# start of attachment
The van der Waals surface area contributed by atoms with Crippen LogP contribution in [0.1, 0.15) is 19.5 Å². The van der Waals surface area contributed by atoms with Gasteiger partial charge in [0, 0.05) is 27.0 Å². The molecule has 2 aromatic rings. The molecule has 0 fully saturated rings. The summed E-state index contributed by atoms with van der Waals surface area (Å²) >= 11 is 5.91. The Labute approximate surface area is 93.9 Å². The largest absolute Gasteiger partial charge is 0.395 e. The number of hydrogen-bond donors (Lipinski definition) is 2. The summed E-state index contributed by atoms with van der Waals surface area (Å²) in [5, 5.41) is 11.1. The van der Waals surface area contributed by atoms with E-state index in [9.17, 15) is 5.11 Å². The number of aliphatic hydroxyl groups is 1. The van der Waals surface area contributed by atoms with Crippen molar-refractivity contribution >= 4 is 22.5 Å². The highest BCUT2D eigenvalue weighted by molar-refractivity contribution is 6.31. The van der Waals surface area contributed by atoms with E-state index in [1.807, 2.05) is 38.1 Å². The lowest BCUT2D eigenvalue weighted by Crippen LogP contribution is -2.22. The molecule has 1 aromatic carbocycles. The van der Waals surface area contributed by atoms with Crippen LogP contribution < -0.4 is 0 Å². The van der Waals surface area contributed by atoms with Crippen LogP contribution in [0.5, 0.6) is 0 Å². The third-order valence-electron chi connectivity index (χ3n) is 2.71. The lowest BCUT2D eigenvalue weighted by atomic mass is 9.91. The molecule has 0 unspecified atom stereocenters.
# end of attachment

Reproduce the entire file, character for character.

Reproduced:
The van der Waals surface area contributed by atoms with Crippen LogP contribution in [0.1, 0.15) is 19.5 Å². The van der Waals surface area contributed by atoms with Gasteiger partial charge in [0, 0.05) is 27.0 Å². The molecule has 2 aromatic rings. The molecule has 0 fully saturated rings. The summed E-state index contributed by atoms with van der Waals surface area (Å²) >= 11 is 5.91. The Labute approximate surface area is 93.9 Å². The largest absolute Gasteiger partial charge is 0.395 e. The number of hydrogen-bond donors (Lipinski definition) is 2. The summed E-state index contributed by atoms with van der Waals surface area (Å²) in [5, 5.41) is 11.1. The van der Waals surface area contributed by atoms with E-state index in [9.17, 15) is 5.11 Å². The number of aliphatic hydroxyl groups is 1. The van der Waals surface area contributed by atoms with Crippen molar-refractivity contribution >= 4 is 22.5 Å². The highest BCUT2D eigenvalue weighted by molar-refractivity contribution is 6.31. The van der Waals surface area contributed by atoms with E-state index in [1.807, 2.05) is 38.1 Å². The lowest BCUT2D eigenvalue weighted by Crippen LogP contribution is -2.22. The molecule has 1 aromatic carbocycles. The van der Waals surface area contributed by atoms with Crippen LogP contribution < -0.4 is 0 Å². The van der Waals surface area contributed by atoms with Crippen LogP contribution in [0.5, 0.6) is 0 Å². The third-order valence-electron chi connectivity index (χ3n) is 2.71. The lowest BCUT2D eigenvalue weighted by atomic mass is 9.91. The molecule has 0 unspecified atom stereocenters.